Eleven Nature Tales

Eleven Nature Tales: A Multicultural Journey by Pleasant DeSpain . Little Rock, Arkansas: August House, 1996 ISBN 0-87483-447-3$14.95 91pp.

We have come to expect the best :from August House, and this collection by acclaimed teller Pleasant DeSpain continues that tradition. To start, the book is physically attractive. It has a bright colourful cover, and the black and white, and black and white scratchboard illustrations by Joe Schlichta capture the animal characters and the cultures from which they come. The size of type and amount of white space makes the book inviting to young readers, but the author's skill makes the stories of interest to all ages. DeSpain has a gift for cutting to the quick of a story. In his retellings, the heart of the tales is clearly evident, and the tales themselves are simply related. The result is pure magic.

These ancient stories from around the world are about nature: its wonders, warnings, and lessons. The collection starts with a delightful tale from Africa about the interrelation of life tried the story on a grade 5/6 class , and found that it tells just as well as it reads. I'm sure that will be true of all of the other stories as well.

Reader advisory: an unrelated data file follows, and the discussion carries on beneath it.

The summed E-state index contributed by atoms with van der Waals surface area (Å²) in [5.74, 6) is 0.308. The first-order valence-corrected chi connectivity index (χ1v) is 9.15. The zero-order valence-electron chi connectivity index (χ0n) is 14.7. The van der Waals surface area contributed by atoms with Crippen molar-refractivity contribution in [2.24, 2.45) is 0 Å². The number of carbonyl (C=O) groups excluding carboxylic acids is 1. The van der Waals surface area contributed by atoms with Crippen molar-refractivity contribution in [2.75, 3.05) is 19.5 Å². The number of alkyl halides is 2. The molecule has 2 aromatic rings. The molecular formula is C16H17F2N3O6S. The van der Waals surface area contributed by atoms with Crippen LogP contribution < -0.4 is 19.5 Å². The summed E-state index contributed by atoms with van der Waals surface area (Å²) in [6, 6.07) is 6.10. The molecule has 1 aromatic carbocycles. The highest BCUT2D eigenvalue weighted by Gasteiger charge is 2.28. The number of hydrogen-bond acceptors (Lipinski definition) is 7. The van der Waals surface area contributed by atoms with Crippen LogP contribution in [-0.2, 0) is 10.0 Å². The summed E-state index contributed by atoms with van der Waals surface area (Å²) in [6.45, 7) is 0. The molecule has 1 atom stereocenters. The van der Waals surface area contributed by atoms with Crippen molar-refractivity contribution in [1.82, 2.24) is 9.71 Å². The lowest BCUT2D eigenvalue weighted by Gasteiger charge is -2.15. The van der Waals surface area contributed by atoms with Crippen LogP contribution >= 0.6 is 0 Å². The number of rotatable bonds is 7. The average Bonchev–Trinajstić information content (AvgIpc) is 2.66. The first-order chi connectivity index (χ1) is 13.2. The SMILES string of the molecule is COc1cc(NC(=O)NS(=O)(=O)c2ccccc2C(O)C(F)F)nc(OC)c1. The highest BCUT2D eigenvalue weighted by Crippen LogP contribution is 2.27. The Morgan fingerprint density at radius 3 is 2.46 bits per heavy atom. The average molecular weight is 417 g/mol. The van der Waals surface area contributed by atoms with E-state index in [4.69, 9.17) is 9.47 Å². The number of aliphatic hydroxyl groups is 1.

Some give explanations as they teach us. In Sun Catcher, we learn why mouse has short hair on her back,. and also see that the small can succeed where the big fail There are wisdoms big and small in the stories, all told in a way that reflects the years of oral polishing. As delightful as the stories are to read, they can out to be told, and their lessons need to be heard-. I have for years used DeSpain's books in workshops for beginning tellers. This book, too, is highly recommended for tellers, and for independent readers.

The Second Story Review, Vol 1, No. 2, Sep 1996
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